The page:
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Camera in the pipeline

This week, without waiting for A K Antony, we went ahead and increased our defence preparedness.

When I say we, I mean my apartment complex association. Our apartment complex is now getting CCTV cameras as a much-needed support for our security personnel, whose armoury so far consisted of — we had entrusted our entire lives and belongings to this  — a whistle and torchlight.

Before I get down to focus on CCTV cameras, let me turn the lens back on the past decades:

Security at apartment complexes in these parts has had an interesting history starting with the appointment of the guys who were not exactly trained for the job but were picked because they brought to the job the robust skill that came with being the husband/brother/son of one of the maids working in one of the houses. Yes, you could say security personnel were chosen for the same reason that Rahul Gandhi has been included as the one of the general secretaries of the Congress.

But those were relatively innocent times in the sense the watchman’s job had just two parts: 1) He had to be the electrician. 2) He had to be the plumber.

Watchmen had to play the two roles because they, electricians and plumbers, are people who never arrive. Especially the latter. Not many will be surprised to learn that the Taj Mahal was originally conceived as a dream house for Mumtaz. But since the plumber didn’t show up for 14 long years, they gave up hope and decided to convert the entire structure into a tomb with no bathroom fixtures.

Apart from plumbing, most watchmen generally picked up a supplementary skill that stood them in good stead in the job, which was to reserve the sturdiest salute for the apartment’s president and the secretary.

As far as actual security went, most were considered good enough if they remained alert enough in the job to wake up after just a couple of honks of your car’s horn when you returned from a late-night party or second-show film.

But soon apartment associations understood that they could not get by for long with ad-hoc arrangements and residential security needed guys with real expertise in the matter, and so they went for people with the specialized skill to sport forbidding moustache.

Back in the late 90s, I lived in a flat where we zeroed in on a watchman simply because he looked the part with a muscular body and a moustache that jutted out of his face like the wings of a ready-to-takeoff Dornier aircraft. He also had an eternal scowl on his face to go with his menacing whiskers. If ever a prototype was needed for the quintessential boochandi whose menace most mothers are wont to invoke when trying to feed their recalcitrant children, he was the one.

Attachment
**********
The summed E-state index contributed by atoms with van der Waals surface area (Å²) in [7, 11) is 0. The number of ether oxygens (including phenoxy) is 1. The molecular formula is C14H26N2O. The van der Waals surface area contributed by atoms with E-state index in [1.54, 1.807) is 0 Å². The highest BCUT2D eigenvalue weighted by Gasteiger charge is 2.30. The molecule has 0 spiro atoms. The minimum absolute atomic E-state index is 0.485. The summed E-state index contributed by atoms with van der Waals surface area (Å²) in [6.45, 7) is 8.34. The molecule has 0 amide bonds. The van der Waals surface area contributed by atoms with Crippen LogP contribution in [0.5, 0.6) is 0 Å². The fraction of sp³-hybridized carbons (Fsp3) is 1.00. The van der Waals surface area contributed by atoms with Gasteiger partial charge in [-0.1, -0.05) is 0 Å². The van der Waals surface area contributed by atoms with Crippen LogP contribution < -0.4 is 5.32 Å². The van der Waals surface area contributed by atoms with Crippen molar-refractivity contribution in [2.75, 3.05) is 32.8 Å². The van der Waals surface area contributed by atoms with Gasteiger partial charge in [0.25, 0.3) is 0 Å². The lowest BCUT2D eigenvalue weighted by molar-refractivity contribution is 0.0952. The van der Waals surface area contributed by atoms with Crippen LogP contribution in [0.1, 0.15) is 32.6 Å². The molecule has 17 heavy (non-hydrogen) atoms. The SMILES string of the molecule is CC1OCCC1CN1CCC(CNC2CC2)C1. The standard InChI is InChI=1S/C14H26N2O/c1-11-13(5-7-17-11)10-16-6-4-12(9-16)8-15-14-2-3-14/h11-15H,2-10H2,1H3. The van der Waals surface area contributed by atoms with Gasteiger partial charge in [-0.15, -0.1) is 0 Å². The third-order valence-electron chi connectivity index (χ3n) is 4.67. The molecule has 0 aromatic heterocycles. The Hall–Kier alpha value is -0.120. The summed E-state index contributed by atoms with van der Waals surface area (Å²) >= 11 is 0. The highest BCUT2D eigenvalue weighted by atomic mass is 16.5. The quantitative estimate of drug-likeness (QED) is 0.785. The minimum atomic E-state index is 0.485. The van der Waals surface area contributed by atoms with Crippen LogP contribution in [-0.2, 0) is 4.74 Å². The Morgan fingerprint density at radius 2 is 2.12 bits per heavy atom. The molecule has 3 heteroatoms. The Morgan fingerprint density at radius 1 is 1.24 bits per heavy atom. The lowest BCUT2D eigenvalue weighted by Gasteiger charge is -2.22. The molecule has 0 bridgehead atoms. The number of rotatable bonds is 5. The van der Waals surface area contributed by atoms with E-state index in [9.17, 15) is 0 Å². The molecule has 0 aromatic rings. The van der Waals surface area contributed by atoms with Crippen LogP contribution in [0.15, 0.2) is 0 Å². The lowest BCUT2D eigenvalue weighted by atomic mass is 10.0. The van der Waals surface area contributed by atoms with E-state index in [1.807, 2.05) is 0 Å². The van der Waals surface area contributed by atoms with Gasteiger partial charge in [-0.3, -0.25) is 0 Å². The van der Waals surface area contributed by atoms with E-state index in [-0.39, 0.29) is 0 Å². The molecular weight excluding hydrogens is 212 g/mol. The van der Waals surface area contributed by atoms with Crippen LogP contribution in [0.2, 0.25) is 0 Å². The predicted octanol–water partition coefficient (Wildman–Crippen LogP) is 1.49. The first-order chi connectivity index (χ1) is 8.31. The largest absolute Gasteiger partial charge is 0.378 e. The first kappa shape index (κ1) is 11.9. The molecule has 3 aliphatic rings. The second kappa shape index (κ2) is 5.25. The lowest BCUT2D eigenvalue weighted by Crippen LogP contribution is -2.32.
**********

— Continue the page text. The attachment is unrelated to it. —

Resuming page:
This man, who exuded minatory mien through every pore, was, however, forced out of his job three months into it by one of the scariest forces known to mankind —- cockroach. Apparently, the smallish room allotted to him had a few cockroaches and he, having put up with them for a couple of months, finally gave up the job with the words “chinna vayasulendhe ennakku karappan poochi-na bayam, sir. Ovvorru rathriyum inga sethu-sethu pozhaikka vendyirukku.” (I am afraid of cockroaches right from my childhood. And here, every night has been a life and death experience). So ticking beneath that monstrous moustache was the heart of a teenage girl, most of whom readily place cockroaches higher than the blood-sucking Dracula in the pecking order of frightening presence.

By mid-2000s, resident associations started to gravitate towards established security agencies who have brought in the much-needed professionalism by providing watchmen with uniforms and caps. Otherwise, things are by and large the same. The watchmen are still in charge of replacing the main fuse when it conks out.

Security agencies these days mostly prefer to employ people with experience in this line, which is to say they are picking people who are well past their retirement age.  For instance, we have a security personnel in our apartment complex who regales us with his stories of valour that he listened to as a youngster during the Quit India Movement.

Anyway, with the introduction of electronic vigilance, security personnel now have a much-needed ally, in that the constantly beamed images generally help the security personnel at the gates to stay awake.  Otherwise CCTV camera pictures don’t serve any real purpose because they are mostly spotty and hazy, as if they were sourced from the 80s Doordarshan.

Seriously, I don’t understand why the images that the CCTV cameras supply are so pathetic? Whenever police or a security agency supply a ‘grab’ from a CCTV camera of some alleged crime, I cannot help feeling that I am seeing some visual from a Mani Ratnam movie. Large chunks of darkness and a semblance of light in a corner that is mostly irrelevant to the frame.

I mean would it not have been better if HD technology had been first introduced for security cameras rather than for satellite television? Ask yourself, which is more preferable on HD, pointless serials or security surveillance? I, for one, would plump for the latter. For, I would want to watch in true HD-sharpness that elusive person who can be technically caught only by an ever-alert security camera.

That person, of course, is the plumber.


  • Raj

    I hope your CCTV network is connected to the UPS as otherwise your chances of catching that elusive electrician at night would remain… Well… Elusive!

  • This is something new and interesting concept you describe in this above post. Hope it will word as a normal street cameras.

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